You can rave all day about a fancy 120Hz display, phenomenal cameras, or a cutting-edge chipset, but at the end of the day, battery life is the feature that enables all of that. Great battery life is the backbone of the modern smartphone experience and it is only fair that we want more of it.
Now, if you’ve been in the market for a new flagship, the Galaxy S20 Plus is bound to have crossed your mind. Our review calls it one of the most well-rounded smartphones in recent years with a display that’s so good, you won’t be looking at other smartphones the same way.
However, the Snapdragon variant is only available in a few markets. The rest of the world has to contend with the Exynos 990 version of the Galaxy S20 Plus. We previously talked about the performance difference between the Snapdragon and Exynos versions of the Galaxy S20 Plus. Like in previous years, the Snapdragon version drastically outperforms the Exynos variant, which is a shame since the latter is what most of the world will have access to.
But what about battery life? That’s another factor to be considered. Historically, the Exynos version hasn’t matched up to the Snapdragon version’s longevity. Will things be different this time?
How do we test battery life?
There are many ways to test out battery life. The most straightforward would be to report screen-on time, but this metric is highly dependent on how you use the phone. If you’re a gamer, your battery life will likely be a lot worse than someone just making phone calls or listening to music.
Like in our S20 Ultra torture test, we decided to call upon Speed Test G. A true torture test, it pushes the phone hard through a series of processor and GPU-driven tests on a loop to truly push the hardware to its limits.
With the display set to a standard 200nits across the board, we can approximate the worst-case scenario for battery life. Looping Speed Test G through its series of multi-threaded calculations, compression tests, scrolling and more, this is the absolute worst-case scenario possible. In real use, you will likely fare better.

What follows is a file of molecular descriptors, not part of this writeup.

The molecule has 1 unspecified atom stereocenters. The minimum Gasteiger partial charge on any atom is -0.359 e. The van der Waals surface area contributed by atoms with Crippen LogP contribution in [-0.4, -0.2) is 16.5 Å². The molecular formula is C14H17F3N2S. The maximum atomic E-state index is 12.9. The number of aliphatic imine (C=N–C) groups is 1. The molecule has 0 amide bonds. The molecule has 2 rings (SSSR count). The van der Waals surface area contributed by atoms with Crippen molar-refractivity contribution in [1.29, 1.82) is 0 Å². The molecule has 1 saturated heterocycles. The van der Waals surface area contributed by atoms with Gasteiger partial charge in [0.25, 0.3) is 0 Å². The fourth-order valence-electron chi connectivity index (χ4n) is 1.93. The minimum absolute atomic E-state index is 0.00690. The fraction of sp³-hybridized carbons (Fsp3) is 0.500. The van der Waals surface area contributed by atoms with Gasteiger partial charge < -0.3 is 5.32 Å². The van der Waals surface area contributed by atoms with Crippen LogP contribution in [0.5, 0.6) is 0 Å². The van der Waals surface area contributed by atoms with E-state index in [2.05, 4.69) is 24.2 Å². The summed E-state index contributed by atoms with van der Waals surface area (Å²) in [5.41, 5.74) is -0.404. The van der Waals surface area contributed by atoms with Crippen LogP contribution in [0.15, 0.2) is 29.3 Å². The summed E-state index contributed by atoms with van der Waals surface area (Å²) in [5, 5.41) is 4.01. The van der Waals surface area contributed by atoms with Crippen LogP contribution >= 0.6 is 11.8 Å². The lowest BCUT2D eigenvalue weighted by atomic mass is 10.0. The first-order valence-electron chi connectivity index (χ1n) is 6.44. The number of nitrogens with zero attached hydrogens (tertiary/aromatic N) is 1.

So how did the Galaxy S20 Plus perform?
The Galaxy S20-series is the first S-series phone to debut with a 120Hz panel. Refreshing the display 120 times a second is, predictably, a massive battery drain. For the sake of testing, we ran our battery benchmark at all three possible configurations: Full HD/60Hz, Full HD/120Hz, and WQHD/60Hz. All tests were run multiple times, giving us well over 70 hours of data.
The results were surprising, to say the least. As it turns out, all external variables considered, the Exynos 990 variant of the Samsung Galaxy S20 Plus managed to outperform the Snapdragon 865 version of the phone.
At the most efficient Full HD resolution with the refresh rate set to 60Hz, the Snapdragon 865 version of the Galaxy S20 Plus delivered 253 minutes of battery life. That’s a solid four hours and change of heavy-duty use. The Exynos version, on the other hand, managed to achieve 284 minutes of battery life. That’s a respectable 31 minutes of additional use. Now keep in mind that in our performance tests we’ve noticed that Samsung appears to be throttling the phone at Full HD, 60Hz which would explain the extended battery life.
Time for something a bit more demanding. Switching over the refresh rate to 120Hz, we noticed that battery life showed a definite drop. However, it wasn’t as drastic as we had anticipated. In fact, the Snapdragon 865 version still managed to achieve 247 minutes of longevity which is a mere 6 minutes short of battery life at 60Hz. The Exynos variant showed a steeper decline and managed 262 minutes of battery life, fifteen minutes more than the Snapdragon version.
Pushed hard, the Exynos 990 delivers slightly better battery life over the Snapdragon 865-toting Galaxy S20 Plus.
Finally, at WQHD resolution and 60Hz refresh rate, battery life is effectively at par with the Full HD/60Hz mode. The Snapdragon 865 version lasted 253 minutes in our torture test, while the Exynos version did a bit better at 286 minutes.
Snapdragon or Exynos, which Galaxy S20 Plus delivers better battery life?
So what does that mean for you? Pushed hard, the Exynos 990 version of the Galaxy S20 Plus appears to outperform the Snapdragon 865 variant of the phone as far as battery life is concerned, but the difference isn’t massive.
Another factor to consider is that our tests push the hardware to the maximum. Since the Snapdragon 865-toting S20 Plus delivers better performance, it won’t have to work as hard in general use and you can expect battery life to match up to the Exynos version.
All said and done, it looks like Samsung has finally managed to tune the Exynos 990 for better longevity, but you pay for it in performance. The Snapdragon 865 version of the Galaxy S20 Plus might deliver slightly worse battery life, but the significant performance boost evens out the equation.